Golf’s Global Plan Faces ‘Huge Financial And Logistical Challenges’ – Paul McGinley

The former DP World Tour board member has questioned the practicality of the global tour idea

Paul McGinley during the 2022 Celebrity Series Pro-Am prior to the Staysure PGA Seniors Championship
Paul McGinley has questioned how a global tour could get off the ground
(Image credit: Getty Images)

The idea of a world golf tour has been gaining traction, with one of the game’s most influential players, Rory McIlroy, pitching the idea several times in recent weeks. Before the Dubai Desert Classic, he reiterated his global tour hopes and suggested India as a one of the possible destinations

However, former DP World Tour board member Paul McGinley sees roadblocks in getting the idea off the ground.

In his latest column for Sky Sports, the 2014 Team Europe Ryder Cup captain identified “huge financial and logistical challenges” in making a success of the proposal.

First, he questioned how a global tour could appeal to American TV audiences. He explained: “While there is exciting talk of the game becoming more global and less US-centric with top-quality events being brought to Europe, South Africa, the Middle East, Asia and Australia, there are huge financial and logistical challenges.

“The time differences, for example, dictate that live golf can often not be available to the huge and financially lucrative TV audiences in America.”

That brought him onto the problem of how to make the numbers add up. He continued: “At the present time, American TV stations do pay substantial sums for live coverage but TV companies in the rest of the world do not seem to have an appetite to do similar for what they see to be a relatively small sport.

“An alternative, of course, could be a Netflix model and the tours going direct to consumer. Again, however, the challenges and set up costs are enormous.

“Sponsors will want big viewing figures to justify the huge financial outlay they are called upon to make. Golf does not produce the big viewing figures of soccer, Formula 1 or the NFL.”

With talks between the PGA Tour and Saudi Public Investment Fund, led by Yasir Al-Rumayyan, yet to conclude, the direction of the game remains shrouded in mystery. News on those discussions is due in April, and McGinley suggested that, at least to begin with, a less ambitious proposal could be the aim.

Yasir Al-Rumayyan pictured in 2023

The Saudi Public Investment Fund, led by Yasir Al-Rumayyan, is holding to talks with the PGA Tour

(Image credit: Getty Images)

He wrote: “A deal could be as simple as this: at the moment from April to July, we have one premier event a month. A starting point could be to identify another event a month where players from both tours could qualify to play.”

While McGinley has offered a reality check on talk of a global tour, the prospect is capturing the imagination, and not just with McIlroy.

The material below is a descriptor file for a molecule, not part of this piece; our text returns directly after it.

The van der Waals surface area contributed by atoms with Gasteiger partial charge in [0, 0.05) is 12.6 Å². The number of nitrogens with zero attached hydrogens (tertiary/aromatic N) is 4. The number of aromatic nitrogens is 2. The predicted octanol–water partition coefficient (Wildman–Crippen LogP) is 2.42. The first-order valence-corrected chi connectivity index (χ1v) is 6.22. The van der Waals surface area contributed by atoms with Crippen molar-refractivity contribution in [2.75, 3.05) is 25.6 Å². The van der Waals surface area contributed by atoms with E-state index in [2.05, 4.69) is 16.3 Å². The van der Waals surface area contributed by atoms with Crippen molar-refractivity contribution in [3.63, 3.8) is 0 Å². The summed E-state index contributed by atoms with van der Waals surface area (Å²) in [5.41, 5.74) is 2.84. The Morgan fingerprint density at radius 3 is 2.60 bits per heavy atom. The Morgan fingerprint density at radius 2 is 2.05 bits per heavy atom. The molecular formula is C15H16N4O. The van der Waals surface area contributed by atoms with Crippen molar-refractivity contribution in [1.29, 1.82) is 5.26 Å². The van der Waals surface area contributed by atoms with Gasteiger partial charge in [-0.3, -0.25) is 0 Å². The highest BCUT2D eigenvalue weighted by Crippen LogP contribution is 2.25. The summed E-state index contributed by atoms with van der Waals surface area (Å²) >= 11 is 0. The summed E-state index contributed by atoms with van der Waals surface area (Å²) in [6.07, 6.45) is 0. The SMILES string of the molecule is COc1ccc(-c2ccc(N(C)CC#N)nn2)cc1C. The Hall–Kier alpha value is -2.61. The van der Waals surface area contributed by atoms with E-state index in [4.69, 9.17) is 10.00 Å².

Speaking to the media ahead of his maiden Dubai Desert Classic appearance, Open champion Brian Harman explained: “I think there's some golf-starved areas of the world, and I was just thinking about how cool it is, this game, how we can use it as like an avenue to go see places that you wouldn't otherwise get to see.”

Brian Harman talks the press before the 2024 Dubai Desert Classic

Brian Harman is on of several players who have spoken in favour of a global golf tour

(Image credit: Getty Images)

Before the same event, the PGA Tour's Player Advisory Council chairman Adam Scott was another to speak in favour of the proposal. He said: “The way the professional game has been shaped over the last 20 years, it's been very important to be playing in America. You know, but I think a better balance can be achieved going forward."

Meanwhile, outgoing DP World Tour CEO Keith Pelley said: "I think the growth of the game is global. That's where the focus needs to be."

While the prospect of a world tour appears to be have legs, McGinley’s comments are a reminder that there is a sizeable gap between the idea and making it a reality.

Mike Hall

Mike has over 25 years of experience in journalism, including writing on a range of sports throughout that time, such as golf, football and cricket. Now a freelance staff writer for Golf Monthly, he is dedicated to covering the game's most newsworthy stories. 

He has written hundreds of articles on the game, from features offering insights into how members of the public can play some of the world's most revered courses, to breaking news stories affecting everything from the PGA Tour and LIV Golf to developmental Tours and the amateur game. 

Mike grew up in East Yorkshire and began his career in journalism in 1997. He then moved to London in 2003 as his career flourished, and nowadays resides in New Brunswick, Canada, where he and his wife raise their young family less than a mile from his local course. 

Kevin Cook’s acclaimed 2007 biography, Tommy’s Honour, about golf’s founding father and son, remains one of his all-time favourite sports books.